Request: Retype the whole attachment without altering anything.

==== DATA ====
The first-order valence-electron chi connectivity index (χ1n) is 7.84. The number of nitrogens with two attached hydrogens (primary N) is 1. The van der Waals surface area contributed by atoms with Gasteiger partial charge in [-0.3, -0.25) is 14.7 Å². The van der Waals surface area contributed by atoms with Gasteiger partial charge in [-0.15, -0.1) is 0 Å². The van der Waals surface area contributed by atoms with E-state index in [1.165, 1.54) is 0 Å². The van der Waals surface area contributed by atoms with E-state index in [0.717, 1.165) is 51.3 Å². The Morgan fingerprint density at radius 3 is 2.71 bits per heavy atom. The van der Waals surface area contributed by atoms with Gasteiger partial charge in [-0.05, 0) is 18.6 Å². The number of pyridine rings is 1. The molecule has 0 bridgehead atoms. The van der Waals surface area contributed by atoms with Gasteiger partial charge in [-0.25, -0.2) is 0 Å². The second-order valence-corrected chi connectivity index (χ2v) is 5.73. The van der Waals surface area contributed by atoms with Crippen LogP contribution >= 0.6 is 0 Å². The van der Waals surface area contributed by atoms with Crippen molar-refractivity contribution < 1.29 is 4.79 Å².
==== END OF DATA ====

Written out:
The first-order valence-electron chi connectivity index (χ1n) is 7.84. The number of nitrogens with two attached hydrogens (primary N) is 1. The van der Waals surface area contributed by atoms with Gasteiger partial charge in [-0.3, -0.25) is 14.7 Å². The van der Waals surface area contributed by atoms with Gasteiger partial charge in [-0.15, -0.1) is 0 Å². The van der Waals surface area contributed by atoms with E-state index in [1.165, 1.54) is 0 Å². The van der Waals surface area contributed by atoms with E-state index in [0.717, 1.165) is 51.3 Å². The Morgan fingerprint density at radius 3 is 2.71 bits per heavy atom. The van der Waals surface area contributed by atoms with Gasteiger partial charge in [-0.05, 0) is 18.6 Å². The number of pyridine rings is 1. The molecule has 0 bridgehead atoms. The van der Waals surface area contributed by atoms with Gasteiger partial charge in [-0.25, -0.2) is 0 Å². The second-order valence-corrected chi connectivity index (χ2v) is 5.73. The van der Waals surface area contributed by atoms with Crippen LogP contribution >= 0.6 is 0 Å². The van der Waals surface area contributed by atoms with Crippen molar-refractivity contribution < 1.29 is 4.79 Å².